-Finally, if you need to run big data, NoSQL databases, or large data warehousing solutions in Azure, storage-optimized VM sizes can deliver the high disk throughput and I/O bandwidth that these applications demand. The L-series VMs feature high-throughput, low-latency, directly-mapped local NVMe temporary storage, in addition to the high-performance remote disk storage that you can attach. These VMs give you access to up to 19.2 TB of local storage, which yields up to 3.8 million IOPS.
-Now you know your options, as you go to deploy your VMs, the Azure Marketplace provides thousands of pre-defined first and third-party reference VM images, or you can bring and use your own images. Additionally, to speed up your deployment, you can also choose from hundreds of Azure Resource Manager templates to automate and hydrate complete solutions with multiple VMs and services, or author your own.
-You can create thousands of virtual machines using Azure virtual machine scale sets. With scale sets, you can create and manage a group of heterogeneous load-balanced VMs, where you can increase or decrease the number of VMs automatically in response to demand, or based on a schedule you define. And you can also centrally manage, configure, and update your VMs at scale, all while improving the availability of your stateful and stateless applications across availability zones and fault domains.
-Now, if you’re wondering how much all of this costs, charges accrue via a pay for what you consume model, versus the upfront infrastructure and software licensing costs that you typically pay on-premises in your data center. And you can bring your existing and even future Windows and SQL Server licenses, as well as your Red Hat Enterprise Linux and SUSE licenses, into Azure using the Azure Hybrid Benefit. Now additionally, you can take advantage of one-year or three-year terms for reserved VM instances to optimize your cloud costs. And with spot virtual machines, you can acquire unused compute capacity in Azure, as it becomes available, which is returned as the Azure service needs it. So that’s great for workloads that can be interrupted, such as a task sequence that resumes where it left off. And in fact, this option can lead to significant cost savings.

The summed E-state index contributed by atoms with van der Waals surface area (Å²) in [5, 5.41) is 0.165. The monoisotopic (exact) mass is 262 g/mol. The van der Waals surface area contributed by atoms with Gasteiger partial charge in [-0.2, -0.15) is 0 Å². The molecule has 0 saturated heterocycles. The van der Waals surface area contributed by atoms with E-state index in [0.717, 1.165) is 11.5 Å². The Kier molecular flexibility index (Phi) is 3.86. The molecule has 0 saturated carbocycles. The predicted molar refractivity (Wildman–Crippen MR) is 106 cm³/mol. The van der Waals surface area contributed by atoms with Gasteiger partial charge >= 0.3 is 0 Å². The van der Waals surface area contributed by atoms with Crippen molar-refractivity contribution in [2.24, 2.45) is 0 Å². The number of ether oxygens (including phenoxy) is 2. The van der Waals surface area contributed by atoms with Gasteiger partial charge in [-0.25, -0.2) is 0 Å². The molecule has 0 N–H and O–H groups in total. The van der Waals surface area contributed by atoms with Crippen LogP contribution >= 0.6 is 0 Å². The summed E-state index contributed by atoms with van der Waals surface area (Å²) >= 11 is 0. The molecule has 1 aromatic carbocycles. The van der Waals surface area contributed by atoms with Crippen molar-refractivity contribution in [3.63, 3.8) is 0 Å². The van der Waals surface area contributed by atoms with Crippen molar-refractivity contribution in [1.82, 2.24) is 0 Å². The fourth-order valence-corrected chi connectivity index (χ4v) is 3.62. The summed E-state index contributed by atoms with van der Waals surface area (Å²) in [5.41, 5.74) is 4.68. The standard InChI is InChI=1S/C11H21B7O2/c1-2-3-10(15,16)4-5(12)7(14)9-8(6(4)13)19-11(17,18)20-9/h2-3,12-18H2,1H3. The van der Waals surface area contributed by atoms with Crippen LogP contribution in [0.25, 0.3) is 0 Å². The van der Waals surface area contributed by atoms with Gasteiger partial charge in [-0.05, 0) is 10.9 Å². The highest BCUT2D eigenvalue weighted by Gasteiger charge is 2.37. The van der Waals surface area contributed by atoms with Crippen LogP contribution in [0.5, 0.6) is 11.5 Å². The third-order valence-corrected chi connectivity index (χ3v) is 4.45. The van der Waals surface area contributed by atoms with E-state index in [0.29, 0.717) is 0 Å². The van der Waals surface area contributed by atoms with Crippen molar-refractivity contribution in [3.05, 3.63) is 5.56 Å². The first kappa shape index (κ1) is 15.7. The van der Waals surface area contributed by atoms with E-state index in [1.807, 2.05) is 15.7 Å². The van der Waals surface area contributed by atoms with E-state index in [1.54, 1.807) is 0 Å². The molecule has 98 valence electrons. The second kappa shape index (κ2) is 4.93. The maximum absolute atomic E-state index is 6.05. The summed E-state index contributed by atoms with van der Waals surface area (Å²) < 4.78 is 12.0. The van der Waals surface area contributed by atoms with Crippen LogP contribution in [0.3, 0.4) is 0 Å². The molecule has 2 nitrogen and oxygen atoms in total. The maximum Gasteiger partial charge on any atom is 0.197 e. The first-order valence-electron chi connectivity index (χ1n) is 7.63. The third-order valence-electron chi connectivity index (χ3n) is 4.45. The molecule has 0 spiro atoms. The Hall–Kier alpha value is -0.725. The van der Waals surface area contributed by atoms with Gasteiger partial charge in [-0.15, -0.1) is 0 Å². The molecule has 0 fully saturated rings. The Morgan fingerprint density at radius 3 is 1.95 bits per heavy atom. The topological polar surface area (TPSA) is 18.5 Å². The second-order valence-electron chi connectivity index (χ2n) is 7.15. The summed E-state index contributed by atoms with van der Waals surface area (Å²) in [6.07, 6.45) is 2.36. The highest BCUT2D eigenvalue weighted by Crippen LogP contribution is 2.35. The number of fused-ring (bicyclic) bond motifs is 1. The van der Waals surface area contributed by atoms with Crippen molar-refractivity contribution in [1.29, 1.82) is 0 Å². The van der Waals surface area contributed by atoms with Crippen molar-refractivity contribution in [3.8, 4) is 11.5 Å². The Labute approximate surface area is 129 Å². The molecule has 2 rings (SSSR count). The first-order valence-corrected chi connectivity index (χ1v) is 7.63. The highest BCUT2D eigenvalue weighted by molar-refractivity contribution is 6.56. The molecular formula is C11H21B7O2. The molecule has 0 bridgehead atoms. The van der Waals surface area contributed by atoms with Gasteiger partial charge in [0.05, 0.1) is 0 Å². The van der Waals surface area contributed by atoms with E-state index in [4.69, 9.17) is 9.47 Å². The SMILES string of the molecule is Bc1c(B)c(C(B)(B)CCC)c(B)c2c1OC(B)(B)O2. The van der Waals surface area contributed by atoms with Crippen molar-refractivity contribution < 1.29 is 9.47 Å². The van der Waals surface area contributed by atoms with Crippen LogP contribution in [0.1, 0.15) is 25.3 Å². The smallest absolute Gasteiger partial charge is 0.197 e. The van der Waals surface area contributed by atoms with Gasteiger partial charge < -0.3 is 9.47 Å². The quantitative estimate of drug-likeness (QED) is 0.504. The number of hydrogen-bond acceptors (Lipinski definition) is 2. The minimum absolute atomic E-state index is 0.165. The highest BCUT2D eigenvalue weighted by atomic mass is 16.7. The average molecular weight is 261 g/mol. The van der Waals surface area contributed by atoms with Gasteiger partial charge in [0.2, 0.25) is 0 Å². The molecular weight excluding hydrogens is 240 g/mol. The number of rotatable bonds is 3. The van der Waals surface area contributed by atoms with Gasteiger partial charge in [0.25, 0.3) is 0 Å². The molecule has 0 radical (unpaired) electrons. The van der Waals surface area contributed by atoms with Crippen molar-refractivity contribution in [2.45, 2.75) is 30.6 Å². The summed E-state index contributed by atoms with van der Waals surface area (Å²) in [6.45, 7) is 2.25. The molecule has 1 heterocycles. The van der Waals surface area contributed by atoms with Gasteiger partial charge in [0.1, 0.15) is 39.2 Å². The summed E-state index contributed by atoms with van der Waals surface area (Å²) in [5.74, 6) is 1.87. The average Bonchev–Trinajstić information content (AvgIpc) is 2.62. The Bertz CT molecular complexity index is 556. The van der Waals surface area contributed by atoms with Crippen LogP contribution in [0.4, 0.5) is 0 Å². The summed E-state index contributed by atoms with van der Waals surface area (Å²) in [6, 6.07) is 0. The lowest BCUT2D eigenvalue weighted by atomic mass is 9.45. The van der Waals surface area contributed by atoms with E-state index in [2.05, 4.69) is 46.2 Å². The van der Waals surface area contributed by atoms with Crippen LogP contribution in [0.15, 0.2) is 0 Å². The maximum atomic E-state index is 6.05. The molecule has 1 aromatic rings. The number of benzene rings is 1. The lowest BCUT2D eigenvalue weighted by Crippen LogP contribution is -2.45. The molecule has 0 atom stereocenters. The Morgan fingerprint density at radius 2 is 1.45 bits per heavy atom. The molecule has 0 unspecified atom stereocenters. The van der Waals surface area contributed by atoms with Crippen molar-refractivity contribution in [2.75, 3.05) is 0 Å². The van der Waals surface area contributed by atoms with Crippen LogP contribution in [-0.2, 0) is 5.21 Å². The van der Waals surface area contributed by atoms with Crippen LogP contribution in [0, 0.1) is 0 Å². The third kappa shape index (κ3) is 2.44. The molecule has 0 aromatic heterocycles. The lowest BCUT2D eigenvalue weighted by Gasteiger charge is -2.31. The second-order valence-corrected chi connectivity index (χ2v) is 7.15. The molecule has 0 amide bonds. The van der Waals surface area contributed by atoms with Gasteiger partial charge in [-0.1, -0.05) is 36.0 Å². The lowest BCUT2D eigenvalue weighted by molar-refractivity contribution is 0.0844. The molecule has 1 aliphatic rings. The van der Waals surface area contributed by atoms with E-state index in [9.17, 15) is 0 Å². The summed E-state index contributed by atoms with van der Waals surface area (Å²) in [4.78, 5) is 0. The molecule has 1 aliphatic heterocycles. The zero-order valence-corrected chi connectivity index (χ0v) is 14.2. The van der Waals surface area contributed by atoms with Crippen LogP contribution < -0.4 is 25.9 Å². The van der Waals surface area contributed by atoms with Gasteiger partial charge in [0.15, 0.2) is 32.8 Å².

-Now, to learn more about the economics of running your workloads in Azure, you can check out our recent Azure Essentials episode on the topic at https://aka.ms/AzureEconomics. So that was a quick overview of your options for Azure core compute. Whether you’ve got basic or advanced compute needs, we give you a huge range of VMs to choose from. And in fact, there are also additional options for specialized scenarios. For example, you can get extreme computing power for your high-performance computing scenarios and remote visualization workloads with GPU-enabled VMs, as well as purpose-built infrastructure for workloads like SAP HANA and VMware, or even access dedicated Cray supercomputers. You can find more resources on the topic at https://aka.ms/AzureVMEssentials. Thanks for watching.